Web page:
The following is a blurb about Walking On Eggshells by Lyssa Chapman from Amazon:
From one of the stars of A&E’s hit reality show Dog the Bounty Hunter comes an empowering memoir that can inspire others to break the cycle of abuse and forge happiness out of extreme adversity.
As a child, Baby Lyssa’s parents divorced and left her neglected. Things only got worse from there. Walking on Eggshells reveals Lyssa’s nightmare journey from mental and physical abuse to removal from school and confinement at home, flight from protective services, and teen pregnancy. Despite it all, and against incredible odds, Lyssa found her faith. She also found her way out of the spiral of bad decisions and even worse luck to build a healthy relationship with her mother and father and forge a rewarding, positive life with God.
An astonishing true story of one young woman’s trek from poverty and abuse to fulfillment and stardom, Walking on Eggshells is heartrending, powerful, and inspiring.
From one of the stars of A&E’s hit reality show Dog the Bounty Hunter comes an empowering memoir that can inspire others to break the cycle of abuse and forge happiness out of extreme adversity.
When most little girls play house, they might imagine two happy parents with several well-behaved children, pretty rooms, flowers in the yard, and a white picket fence near the sidewalk. Me? I just wanted parents who could stand to be in the same room with each other. . . . From my youngest days I always knew that God had something better in store for me, that He had a better life waiting for me. —from the Introduction
The ninth child of bounty hunter Duane Chapman, twenty-five-year-old Lyssa Chapman has overcome an upbringing that can only be called tragic. In her piercing memoir, she shares the details of her harrowing life and her faith journey and offers advice and solutions for readers who feel overwhelmed by their own dysfunctional circumstances.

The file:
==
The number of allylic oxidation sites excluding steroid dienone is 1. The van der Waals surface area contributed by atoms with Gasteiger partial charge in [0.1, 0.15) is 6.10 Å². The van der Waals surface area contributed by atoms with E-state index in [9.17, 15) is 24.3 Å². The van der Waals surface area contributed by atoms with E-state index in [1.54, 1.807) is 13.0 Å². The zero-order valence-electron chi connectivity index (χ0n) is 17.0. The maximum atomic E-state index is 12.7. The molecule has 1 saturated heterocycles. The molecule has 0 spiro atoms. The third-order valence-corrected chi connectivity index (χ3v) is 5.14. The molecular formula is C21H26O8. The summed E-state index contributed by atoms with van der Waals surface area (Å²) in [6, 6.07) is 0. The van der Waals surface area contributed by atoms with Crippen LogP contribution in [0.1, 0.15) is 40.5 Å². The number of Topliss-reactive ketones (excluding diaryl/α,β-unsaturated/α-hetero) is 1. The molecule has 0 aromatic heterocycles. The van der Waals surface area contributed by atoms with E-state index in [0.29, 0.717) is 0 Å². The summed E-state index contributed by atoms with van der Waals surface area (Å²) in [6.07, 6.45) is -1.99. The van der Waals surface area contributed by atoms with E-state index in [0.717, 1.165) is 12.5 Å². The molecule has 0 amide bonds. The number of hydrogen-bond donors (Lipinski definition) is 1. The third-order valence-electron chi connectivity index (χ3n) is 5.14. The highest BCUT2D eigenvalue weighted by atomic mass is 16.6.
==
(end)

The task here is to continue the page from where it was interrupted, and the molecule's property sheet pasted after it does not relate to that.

I am giving Walking On Eggshells by Lyssa Chapman a rating of 2 stars out of 5 stars.

Until my next post, happy reading!


  1. Though the book was a dud, it's sad what she went through. But I understand about excuses; they can get annoying.

    1. Yes, I agree, it's beyond sad & tragic that Lyssa Chapman went through all that she did in her young life. No doubt about it. I have a lot of sympathy for the rough life she had as a youngster and all that it entailed... I can't imagine having to deal with all the harrowing events that she endured.

      I just felt like this memoir wasn't very well written in general. Lyssa also defines things in the novel that didn't need further explanation. Also, I had heard or read about many of the things Lyssa discussed in her memoir from other sources, so I didn't feel like Lyssa's memoir was worth the read.

      I also think that Lyssa gave Beth, her step-mom, a bad wrap in her memoir. Beth may not have been perfect by any means, but I think that Beth probably tried the best she could and it seems like Lyssa was a bit hard on Beth in my opinion. I'm not quite convinced that Beth was all that horrible as Lyssa made her out to be.

      As far as the excuses, I'm willing to give Lyssa a lot of leeway due to the events of her childhood, but it became a little more difficult to keep sympathizing with her repeated slip-ups of drugs and alcohol abuse. Lyssa also mentions trading sex for drugs in memoir.